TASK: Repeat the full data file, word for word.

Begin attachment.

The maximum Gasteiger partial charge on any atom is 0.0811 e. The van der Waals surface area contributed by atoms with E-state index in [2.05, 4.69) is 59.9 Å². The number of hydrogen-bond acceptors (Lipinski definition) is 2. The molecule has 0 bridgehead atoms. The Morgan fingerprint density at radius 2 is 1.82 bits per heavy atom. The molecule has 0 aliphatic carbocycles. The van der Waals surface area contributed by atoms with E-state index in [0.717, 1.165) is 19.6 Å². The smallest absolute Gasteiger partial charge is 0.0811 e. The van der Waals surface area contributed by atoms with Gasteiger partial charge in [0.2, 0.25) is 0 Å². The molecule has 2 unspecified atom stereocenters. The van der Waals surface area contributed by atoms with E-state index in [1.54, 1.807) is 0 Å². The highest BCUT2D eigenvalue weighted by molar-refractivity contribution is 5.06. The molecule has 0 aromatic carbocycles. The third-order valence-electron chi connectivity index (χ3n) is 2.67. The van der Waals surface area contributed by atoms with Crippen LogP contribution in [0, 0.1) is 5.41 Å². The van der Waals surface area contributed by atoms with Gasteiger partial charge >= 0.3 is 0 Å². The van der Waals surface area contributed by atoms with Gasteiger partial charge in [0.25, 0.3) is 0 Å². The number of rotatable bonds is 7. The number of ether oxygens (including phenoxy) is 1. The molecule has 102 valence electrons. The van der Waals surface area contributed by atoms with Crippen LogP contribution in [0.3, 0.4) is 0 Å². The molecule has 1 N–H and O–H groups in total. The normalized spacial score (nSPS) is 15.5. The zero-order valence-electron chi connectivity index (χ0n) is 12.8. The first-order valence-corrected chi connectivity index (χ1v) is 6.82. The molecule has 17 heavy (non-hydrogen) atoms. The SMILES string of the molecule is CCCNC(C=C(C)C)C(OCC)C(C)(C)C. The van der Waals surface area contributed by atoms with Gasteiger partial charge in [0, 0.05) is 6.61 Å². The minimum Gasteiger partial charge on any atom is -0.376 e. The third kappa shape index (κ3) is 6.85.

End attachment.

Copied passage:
The maximum Gasteiger partial charge on any atom is 0.0811 e. The van der Waals surface area contributed by atoms with E-state index in [2.05, 4.69) is 59.9 Å². The number of hydrogen-bond acceptors (Lipinski definition) is 2. The molecule has 0 bridgehead atoms. The Morgan fingerprint density at radius 2 is 1.82 bits per heavy atom. The molecule has 0 aliphatic carbocycles. The van der Waals surface area contributed by atoms with E-state index in [0.717, 1.165) is 19.6 Å². The smallest absolute Gasteiger partial charge is 0.0811 e. The van der Waals surface area contributed by atoms with Gasteiger partial charge in [0.2, 0.25) is 0 Å². The molecule has 2 unspecified atom stereocenters. The van der Waals surface area contributed by atoms with E-state index in [1.54, 1.807) is 0 Å². The highest BCUT2D eigenvalue weighted by molar-refractivity contribution is 5.06. The molecule has 0 aromatic carbocycles. The third-order valence-electron chi connectivity index (χ3n) is 2.67. The van der Waals surface area contributed by atoms with Crippen LogP contribution in [0, 0.1) is 5.41 Å². The van der Waals surface area contributed by atoms with Gasteiger partial charge >= 0.3 is 0 Å². The van der Waals surface area contributed by atoms with Gasteiger partial charge in [0.25, 0.3) is 0 Å². The number of rotatable bonds is 7. The number of ether oxygens (including phenoxy) is 1. The molecule has 102 valence electrons. The van der Waals surface area contributed by atoms with Crippen LogP contribution in [0.3, 0.4) is 0 Å². The molecule has 1 N–H and O–H groups in total. The normalized spacial score (nSPS) is 15.5. The zero-order valence-electron chi connectivity index (χ0n) is 12.8. The first-order valence-corrected chi connectivity index (χ1v) is 6.82. The molecule has 17 heavy (non-hydrogen) atoms. The SMILES string of the molecule is CCCNC(C=C(C)C)C(OCC)C(C)(C)C. The van der Waals surface area contributed by atoms with Gasteiger partial charge in [0, 0.05) is 6.61 Å². The minimum Gasteiger partial charge on any atom is -0.376 e. The third kappa shape index (κ3) is 6.85.